Culling only destroys de-spawned items, so, once triggered, it will automatically wait for items to despawn before doing anything, and will continue to run until the 'Cull Above' number is reached. However, you wouldn't want this culling feature to be fighting the Pool during the extreme event, causing extra Instantiate() and Destroy() calls. This is why 'Cull Delay' is provided. Set this to delay the culling for a reasonable time. This is also the amount of time that will pass between checks for de-spawned items to cull, so don't set it too high either or it will take a long time to cull everything. When the check occurs, more than one instance may be culled though, so there is no need to set this to check too often either.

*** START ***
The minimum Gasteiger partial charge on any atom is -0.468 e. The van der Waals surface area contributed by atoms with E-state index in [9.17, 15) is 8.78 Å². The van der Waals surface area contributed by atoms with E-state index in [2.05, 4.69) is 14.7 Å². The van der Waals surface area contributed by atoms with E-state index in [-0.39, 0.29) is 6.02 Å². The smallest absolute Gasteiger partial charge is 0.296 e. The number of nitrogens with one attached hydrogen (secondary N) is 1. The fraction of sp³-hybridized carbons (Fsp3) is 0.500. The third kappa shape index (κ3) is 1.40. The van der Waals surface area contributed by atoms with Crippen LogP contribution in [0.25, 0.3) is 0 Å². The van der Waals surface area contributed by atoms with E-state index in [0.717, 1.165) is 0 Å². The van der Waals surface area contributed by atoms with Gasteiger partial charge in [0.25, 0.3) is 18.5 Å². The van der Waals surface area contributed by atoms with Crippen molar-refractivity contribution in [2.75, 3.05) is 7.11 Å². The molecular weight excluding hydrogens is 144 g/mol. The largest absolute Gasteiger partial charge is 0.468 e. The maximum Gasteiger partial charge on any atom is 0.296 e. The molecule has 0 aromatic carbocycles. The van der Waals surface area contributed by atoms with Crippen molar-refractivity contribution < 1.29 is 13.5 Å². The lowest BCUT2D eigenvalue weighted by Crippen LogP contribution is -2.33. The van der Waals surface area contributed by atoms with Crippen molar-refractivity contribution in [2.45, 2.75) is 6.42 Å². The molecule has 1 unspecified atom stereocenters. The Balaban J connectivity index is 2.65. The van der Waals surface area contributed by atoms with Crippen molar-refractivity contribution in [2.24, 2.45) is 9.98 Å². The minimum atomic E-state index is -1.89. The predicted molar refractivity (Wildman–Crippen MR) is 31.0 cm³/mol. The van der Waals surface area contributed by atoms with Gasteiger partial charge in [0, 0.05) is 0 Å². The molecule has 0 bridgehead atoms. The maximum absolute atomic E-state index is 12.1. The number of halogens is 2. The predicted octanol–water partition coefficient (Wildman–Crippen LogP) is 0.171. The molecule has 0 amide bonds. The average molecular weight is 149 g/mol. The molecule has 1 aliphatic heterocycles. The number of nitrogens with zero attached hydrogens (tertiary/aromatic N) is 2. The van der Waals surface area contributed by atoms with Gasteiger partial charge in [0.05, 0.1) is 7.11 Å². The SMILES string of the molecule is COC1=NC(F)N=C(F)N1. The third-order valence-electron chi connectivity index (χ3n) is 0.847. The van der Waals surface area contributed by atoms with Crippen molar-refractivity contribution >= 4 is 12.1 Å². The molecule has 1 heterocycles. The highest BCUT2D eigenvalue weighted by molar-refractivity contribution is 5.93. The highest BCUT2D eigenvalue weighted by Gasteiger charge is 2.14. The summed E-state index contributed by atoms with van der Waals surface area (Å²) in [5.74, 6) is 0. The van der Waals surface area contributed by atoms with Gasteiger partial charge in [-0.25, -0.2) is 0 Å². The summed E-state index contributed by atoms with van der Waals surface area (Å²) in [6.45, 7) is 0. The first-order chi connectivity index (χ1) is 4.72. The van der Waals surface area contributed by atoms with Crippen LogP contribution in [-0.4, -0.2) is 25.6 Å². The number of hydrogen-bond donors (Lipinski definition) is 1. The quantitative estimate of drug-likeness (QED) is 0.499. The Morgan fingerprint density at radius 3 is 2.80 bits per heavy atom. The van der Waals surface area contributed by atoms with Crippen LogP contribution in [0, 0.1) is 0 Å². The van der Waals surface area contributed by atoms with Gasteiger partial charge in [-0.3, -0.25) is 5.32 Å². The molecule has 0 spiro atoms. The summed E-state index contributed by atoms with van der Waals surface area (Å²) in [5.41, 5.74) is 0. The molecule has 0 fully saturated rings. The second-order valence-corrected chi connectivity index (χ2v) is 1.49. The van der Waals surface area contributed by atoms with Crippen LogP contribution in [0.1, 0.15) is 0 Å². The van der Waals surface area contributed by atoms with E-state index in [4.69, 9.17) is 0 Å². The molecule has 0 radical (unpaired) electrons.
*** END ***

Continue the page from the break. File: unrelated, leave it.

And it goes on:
For example, if I set 'Cull Delayto 30 (seconds) and 'Cull Above' to 50... once the number of instances reaches 50, PoolManager will wait 30 seconds and start a co-routine that will check every 30 seconds for de-spawned unstances to cull untill the total number of instances remaining is below 50 again. Culling will then shut off.

Even if culling runs forever (if it is never able to reduce the number of instances to the 'Cull Above' amount), it should not have a measurable effect on your game's performance. This is a very "cheap" check.